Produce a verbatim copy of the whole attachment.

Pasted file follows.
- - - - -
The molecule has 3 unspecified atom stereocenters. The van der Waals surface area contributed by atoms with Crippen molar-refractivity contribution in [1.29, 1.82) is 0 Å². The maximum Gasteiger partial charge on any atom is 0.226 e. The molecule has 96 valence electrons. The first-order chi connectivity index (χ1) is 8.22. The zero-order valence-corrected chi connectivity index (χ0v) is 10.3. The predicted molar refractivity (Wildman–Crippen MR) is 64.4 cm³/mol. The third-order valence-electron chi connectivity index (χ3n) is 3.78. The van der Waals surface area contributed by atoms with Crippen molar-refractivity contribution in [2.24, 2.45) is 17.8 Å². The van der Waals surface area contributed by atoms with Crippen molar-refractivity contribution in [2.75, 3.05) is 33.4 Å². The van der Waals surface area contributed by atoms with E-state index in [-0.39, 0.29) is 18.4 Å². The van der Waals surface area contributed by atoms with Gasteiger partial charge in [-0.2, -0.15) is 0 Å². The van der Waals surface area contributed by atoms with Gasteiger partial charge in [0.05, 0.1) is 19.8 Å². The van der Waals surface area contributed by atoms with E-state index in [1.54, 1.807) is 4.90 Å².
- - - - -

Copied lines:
The molecule has 3 unspecified atom stereocenters. The van der Waals surface area contributed by atoms with Crippen molar-refractivity contribution in [1.29, 1.82) is 0 Å². The maximum Gasteiger partial charge on any atom is 0.226 e. The molecule has 96 valence electrons. The first-order chi connectivity index (χ1) is 8.22. The zero-order valence-corrected chi connectivity index (χ0v) is 10.3. The predicted molar refractivity (Wildman–Crippen MR) is 64.4 cm³/mol. The third-order valence-electron chi connectivity index (χ3n) is 3.78. The van der Waals surface area contributed by atoms with Crippen molar-refractivity contribution in [2.24, 2.45) is 17.8 Å². The van der Waals surface area contributed by atoms with Crippen molar-refractivity contribution in [2.75, 3.05) is 33.4 Å². The van der Waals surface area contributed by atoms with E-state index in [-0.39, 0.29) is 18.4 Å². The van der Waals surface area contributed by atoms with Gasteiger partial charge in [-0.2, -0.15) is 0 Å². The van der Waals surface area contributed by atoms with Gasteiger partial charge in [0.05, 0.1) is 19.8 Å². The van der Waals surface area contributed by atoms with E-state index in [1.54, 1.807) is 4.90 Å².